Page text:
Skye Gyngell: Flash in the pan

Quince is a fragrant, underrated fruit, says Skye Gyngell. Cook it while you can: the golden season won't last.

I am always excited come early autumn when the first quince fruits appear on our gnarled little tree in the vegetable garden at Petersham. They begin to ripen in late September/early October, and have a beautiful, pale, limey-yellow complexion and the most wonderful fragrance - somewhere between ripe apples and pears yet somehow much more complex. A bowl full of quinces will perfume an entire room.

Quinces grow abundantly throughout Europe, most notably in Turkey and Morocco. Choose fragrant, organically grown quinces that have a clear, firm complexion and are without any bruises or discolouration. To prepare the fruit for cooking, simply rinse under cold water, dry with a towel, rubbing firmly to remove the fuzz. Do not bother to peel or core them as the colour and flavour is only improved by using them intact. Long, slow, gentle cooking transforms this pale fruit into the most beautifully burnt-coloured amber jewels.

Our little tree in the garden here is a bit unpredictable. This year, we only had 10 fruits, yet, two years ago, it was laden with them. So any more that we need, we buy from either Secretts farm in Surrey or Brogdale in Kent. Quinces' stay with us is short, they're not around for more than a couple of months, so enjoy them while they are around.

Skye Gyngell is head chef at Petersham Nurseries, Church Lane, off Petersham Road, Richmond, Surrey, tel: 020 8605 3627. Secretts tel: 01483 520 535; Brogdale Farm tel: 01795 535 286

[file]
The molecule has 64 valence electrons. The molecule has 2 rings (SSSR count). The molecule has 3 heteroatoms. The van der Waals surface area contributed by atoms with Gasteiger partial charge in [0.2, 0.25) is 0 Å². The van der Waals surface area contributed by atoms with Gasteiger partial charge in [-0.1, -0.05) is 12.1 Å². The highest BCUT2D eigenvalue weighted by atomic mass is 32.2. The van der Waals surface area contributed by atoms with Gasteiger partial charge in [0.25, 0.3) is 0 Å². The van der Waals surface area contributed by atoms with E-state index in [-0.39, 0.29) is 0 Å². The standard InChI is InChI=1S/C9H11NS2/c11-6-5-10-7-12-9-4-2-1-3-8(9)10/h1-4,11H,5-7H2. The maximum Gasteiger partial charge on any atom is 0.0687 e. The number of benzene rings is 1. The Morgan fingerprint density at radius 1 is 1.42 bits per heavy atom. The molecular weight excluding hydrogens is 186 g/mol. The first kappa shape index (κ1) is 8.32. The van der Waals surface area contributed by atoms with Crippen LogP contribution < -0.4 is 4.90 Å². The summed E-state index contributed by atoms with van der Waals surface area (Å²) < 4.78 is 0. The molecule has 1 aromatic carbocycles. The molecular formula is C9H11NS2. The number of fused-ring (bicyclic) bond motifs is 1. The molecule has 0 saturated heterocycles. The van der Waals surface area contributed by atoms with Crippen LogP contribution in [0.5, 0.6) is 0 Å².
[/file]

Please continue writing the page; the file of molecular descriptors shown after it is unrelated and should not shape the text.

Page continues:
Quince cordial

This drink came about, like so many things at Petersham, quite by accident. It is actually made of leftovers - it's the resulting syrup from whole roasted quinces. You need quite a high proportion of quinces in order to achieve this lovely colour. It is simply delicious. We serve it as an aperitif with prosecco (the quantity is 50/50). I love it just topped with fizzy water and a generous scoop of ice.

Makes 6 jugs

12 whole quinces
11/2pints/900ml water
350g/111/2oz caster sugar

First heat the oven to 160C/325F/Gas3. Wash and pat dry the quinces. Place in a baking tray and pour the water on top and sprinkle over the sugar.

Cover the tray loosely with aluminium foil and cook in the oven for around three hours. You will know it's ready when the quinces are tender and the cooking syrup is deep, pinky orange.

Take out of the oven, remove the cooked fruit and pour off the syrup into a jug or jar. Allow to cool completely before using. This will keep well in the fridge for at least a couple of weeks.

And the great thing about this recipe is that you are now left with the cooked fruit, which you can serve just as it is. It's particularly delicious for breakfast with thick, creamy Greek-style yoghurt and a drizzle or so of honey.

Roasted quince with verjuice

Serves 4

4 quinces (allow one per person)
250g/8oz sugar
2 fresh bay leaves
The peel of one unwaxed lemon
1 vanilla pod, split in half lengthwise
120ml/4oz verjuice or water
1tbsp crème fraîche

Heat the oven to 150C/300F/Gas2. Rinse and wipe the quinces clean. Quarter them lengthways but don't bother to remove the pith or core. Place the quarters (cut side up) in a baking tray, sprinkle over the sugar, the bay leaves, lemon peel and vanilla, and add the verjuice.